A report from the Inter-American Development Bank on Suriname’s first solar power plant for rural communities:
The plant, with a capacity of 500 kW, will provide 24 hours electricity to the rural community of Pokigron and to Atjoni under the operational responsibility of EBS, the state-owned electric utility of Suriname, and with financing from the Inter-American Development Bank (IDB).
It is estimated that 10% of Suriname’s population lives in rural communities (54,000 Maroons and 8,000 Amerindians. The majority are Maroons, descendants from African slaves who escaped into the interior of the country from the sugar cane fields, creating different independent tribes (Saramacca, Paramaccaa, Ndyuka, Kwinti, Aluku, and Matawai).
Pokigron, inhabited by Saramacca, is the last community accessible by road in the district of Sipaliwini, which covers most of the interior and the virgin forest of the country. Between Atjoni and Pokigron there are about 400 homes. These two locations share several facilities, including a primary school, a secondary school, a clinic and several supermarkets, which also serve the communities located in the Upper Suriname River. Every day dozens of boats leave to more than 50 communities located along the Upper Suriname River. It is estimated that around 15,000 Saramaccans live in these communities, only accessible by boat. Atjoni is, therefore, a communications and service hub for all these communities, which will also benefit from the project.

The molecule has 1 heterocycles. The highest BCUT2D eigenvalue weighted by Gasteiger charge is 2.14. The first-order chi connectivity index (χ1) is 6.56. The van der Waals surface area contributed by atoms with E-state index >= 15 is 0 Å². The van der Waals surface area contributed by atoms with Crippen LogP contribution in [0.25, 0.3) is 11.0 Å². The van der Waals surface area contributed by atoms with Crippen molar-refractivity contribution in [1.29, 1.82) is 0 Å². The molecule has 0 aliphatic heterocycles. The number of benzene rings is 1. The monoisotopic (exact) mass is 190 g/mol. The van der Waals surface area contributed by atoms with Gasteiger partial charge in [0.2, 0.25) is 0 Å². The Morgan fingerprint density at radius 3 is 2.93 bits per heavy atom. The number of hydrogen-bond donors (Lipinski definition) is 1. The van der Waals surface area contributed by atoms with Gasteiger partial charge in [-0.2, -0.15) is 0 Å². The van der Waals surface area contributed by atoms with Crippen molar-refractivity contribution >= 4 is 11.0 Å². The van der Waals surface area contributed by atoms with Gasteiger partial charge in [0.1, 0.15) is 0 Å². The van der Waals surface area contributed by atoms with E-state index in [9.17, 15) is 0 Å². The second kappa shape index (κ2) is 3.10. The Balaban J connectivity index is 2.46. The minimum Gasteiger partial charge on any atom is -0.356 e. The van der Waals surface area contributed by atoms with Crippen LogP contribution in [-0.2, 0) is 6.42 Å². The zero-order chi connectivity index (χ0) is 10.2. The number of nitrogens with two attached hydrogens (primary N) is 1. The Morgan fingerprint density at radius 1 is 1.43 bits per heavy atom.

Until the inauguration of the solar plant, the electricity in these two communities was supplied by a pair of diesel generators of 700 kW capacity, which operated with great limitations, supplying electricity between 4 to 6 hours a day in the best case. The electricity was supplied with no charges to customers, which affected the quality of the service in a vicious circle. It is estimated that in Suriname there are another 135 indigenous communities in the same situation. The economic recession that affected the country during the last years resulted in irregular supply to the communities and generated an important expense for the government. In this context, the inaugurated plant responds to one of the main priorities of the government of Suriname: promotion of renewable energies, mainly solar and mini-hydraulic, to supply 24 hours emission-free electricity in isolated rural communities, which also contributes to the economic and social development of these isolated communities.
Previously on Green Antilles, CARICOM Energy Personality of the Year: Suriname’s Hannah Olmberg-Soesman. Ms. Olmberg-Soesman won the award for her work introducing off-grid solar systems to remote rural communities in Suriname.
[Image: via IADB]